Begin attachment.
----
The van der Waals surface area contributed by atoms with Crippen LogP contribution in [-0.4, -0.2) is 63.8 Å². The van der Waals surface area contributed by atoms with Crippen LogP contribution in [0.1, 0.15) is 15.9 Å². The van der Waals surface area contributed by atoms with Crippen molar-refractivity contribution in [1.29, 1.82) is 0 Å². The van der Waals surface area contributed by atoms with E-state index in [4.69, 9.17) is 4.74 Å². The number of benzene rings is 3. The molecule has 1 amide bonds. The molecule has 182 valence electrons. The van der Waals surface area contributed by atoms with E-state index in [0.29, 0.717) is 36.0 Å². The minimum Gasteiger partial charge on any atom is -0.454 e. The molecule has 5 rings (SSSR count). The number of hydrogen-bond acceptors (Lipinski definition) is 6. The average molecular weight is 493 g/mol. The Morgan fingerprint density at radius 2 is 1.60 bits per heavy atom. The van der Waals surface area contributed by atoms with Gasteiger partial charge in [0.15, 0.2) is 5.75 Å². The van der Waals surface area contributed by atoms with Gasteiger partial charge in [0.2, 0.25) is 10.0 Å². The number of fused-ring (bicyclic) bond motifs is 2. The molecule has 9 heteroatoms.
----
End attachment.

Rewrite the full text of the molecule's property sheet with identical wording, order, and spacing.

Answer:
The van der Waals surface area contributed by atoms with Crippen LogP contribution in [-0.4, -0.2) is 63.8 Å². The van der Waals surface area contributed by atoms with Crippen LogP contribution in [0.1, 0.15) is 15.9 Å². The van der Waals surface area contributed by atoms with Crippen molar-refractivity contribution in [1.29, 1.82) is 0 Å². The van der Waals surface area contributed by atoms with E-state index in [4.69, 9.17) is 4.74 Å². The number of benzene rings is 3. The molecule has 1 amide bonds. The molecule has 182 valence electrons. The van der Waals surface area contributed by atoms with E-state index in [0.29, 0.717) is 36.0 Å². The minimum Gasteiger partial charge on any atom is -0.454 e. The molecule has 5 rings (SSSR count). The number of hydrogen-bond acceptors (Lipinski definition) is 6. The average molecular weight is 493 g/mol. The Morgan fingerprint density at radius 2 is 1.60 bits per heavy atom. The van der Waals surface area contributed by atoms with Gasteiger partial charge in [0.15, 0.2) is 5.75 Å². The van der Waals surface area contributed by atoms with Gasteiger partial charge in [0.2, 0.25) is 10.0 Å². The number of fused-ring (bicyclic) bond motifs is 2. The molecule has 9 heteroatoms.